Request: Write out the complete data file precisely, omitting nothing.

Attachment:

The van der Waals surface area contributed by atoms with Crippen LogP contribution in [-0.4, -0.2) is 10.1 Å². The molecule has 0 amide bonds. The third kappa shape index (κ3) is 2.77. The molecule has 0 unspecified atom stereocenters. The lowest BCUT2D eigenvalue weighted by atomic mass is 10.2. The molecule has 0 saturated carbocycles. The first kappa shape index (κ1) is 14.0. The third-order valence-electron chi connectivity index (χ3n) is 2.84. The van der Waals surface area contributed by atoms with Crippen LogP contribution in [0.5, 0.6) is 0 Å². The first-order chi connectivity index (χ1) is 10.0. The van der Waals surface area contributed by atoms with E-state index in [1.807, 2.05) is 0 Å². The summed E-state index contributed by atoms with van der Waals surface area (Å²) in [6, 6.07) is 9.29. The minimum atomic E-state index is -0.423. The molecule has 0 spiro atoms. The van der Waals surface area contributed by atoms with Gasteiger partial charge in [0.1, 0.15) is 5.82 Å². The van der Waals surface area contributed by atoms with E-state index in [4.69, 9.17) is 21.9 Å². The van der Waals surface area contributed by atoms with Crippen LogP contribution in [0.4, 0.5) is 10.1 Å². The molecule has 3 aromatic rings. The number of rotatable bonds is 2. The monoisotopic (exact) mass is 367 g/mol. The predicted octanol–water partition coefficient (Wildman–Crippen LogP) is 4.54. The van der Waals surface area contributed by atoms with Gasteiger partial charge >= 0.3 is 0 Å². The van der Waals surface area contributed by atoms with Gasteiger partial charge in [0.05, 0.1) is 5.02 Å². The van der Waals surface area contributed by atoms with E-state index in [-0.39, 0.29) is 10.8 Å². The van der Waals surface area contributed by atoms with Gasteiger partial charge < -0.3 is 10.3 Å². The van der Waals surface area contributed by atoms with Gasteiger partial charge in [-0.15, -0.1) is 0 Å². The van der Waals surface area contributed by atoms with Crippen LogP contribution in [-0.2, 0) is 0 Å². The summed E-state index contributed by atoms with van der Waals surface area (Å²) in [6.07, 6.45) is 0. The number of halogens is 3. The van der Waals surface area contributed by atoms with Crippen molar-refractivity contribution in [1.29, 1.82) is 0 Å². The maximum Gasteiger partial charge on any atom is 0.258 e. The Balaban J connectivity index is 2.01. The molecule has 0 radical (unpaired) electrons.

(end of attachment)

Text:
The van der Waals surface area contributed by atoms with Crippen LogP contribution in [-0.4, -0.2) is 10.1 Å². The molecule has 0 amide bonds. The third kappa shape index (κ3) is 2.77. The molecule has 0 unspecified atom stereocenters. The lowest BCUT2D eigenvalue weighted by atomic mass is 10.2. The molecule has 0 saturated carbocycles. The first kappa shape index (κ1) is 14.0. The third-order valence-electron chi connectivity index (χ3n) is 2.84. The van der Waals surface area contributed by atoms with Crippen LogP contribution in [0.5, 0.6) is 0 Å². The first-order chi connectivity index (χ1) is 10.0. The van der Waals surface area contributed by atoms with E-state index in [1.807, 2.05) is 0 Å². The summed E-state index contributed by atoms with van der Waals surface area (Å²) in [6, 6.07) is 9.29. The minimum atomic E-state index is -0.423. The molecule has 0 spiro atoms. The van der Waals surface area contributed by atoms with Gasteiger partial charge in [0.1, 0.15) is 5.82 Å². The van der Waals surface area contributed by atoms with E-state index in [4.69, 9.17) is 21.9 Å². The van der Waals surface area contributed by atoms with Crippen LogP contribution in [0.4, 0.5) is 10.1 Å². The molecule has 3 aromatic rings. The number of rotatable bonds is 2. The monoisotopic (exact) mass is 367 g/mol. The predicted octanol–water partition coefficient (Wildman–Crippen LogP) is 4.54. The van der Waals surface area contributed by atoms with Gasteiger partial charge >= 0.3 is 0 Å². The van der Waals surface area contributed by atoms with Gasteiger partial charge in [0.05, 0.1) is 5.02 Å². The van der Waals surface area contributed by atoms with E-state index in [-0.39, 0.29) is 10.8 Å². The van der Waals surface area contributed by atoms with Gasteiger partial charge < -0.3 is 10.3 Å². The van der Waals surface area contributed by atoms with Gasteiger partial charge in [-0.15, -0.1) is 0 Å². The van der Waals surface area contributed by atoms with Crippen LogP contribution in [-0.2, 0) is 0 Å². The summed E-state index contributed by atoms with van der Waals surface area (Å²) in [6.07, 6.45) is 0. The number of halogens is 3. The van der Waals surface area contributed by atoms with Crippen molar-refractivity contribution in [1.29, 1.82) is 0 Å². The maximum Gasteiger partial charge on any atom is 0.258 e. The Balaban J connectivity index is 2.01. The molecule has 0 radical (unpaired) electrons.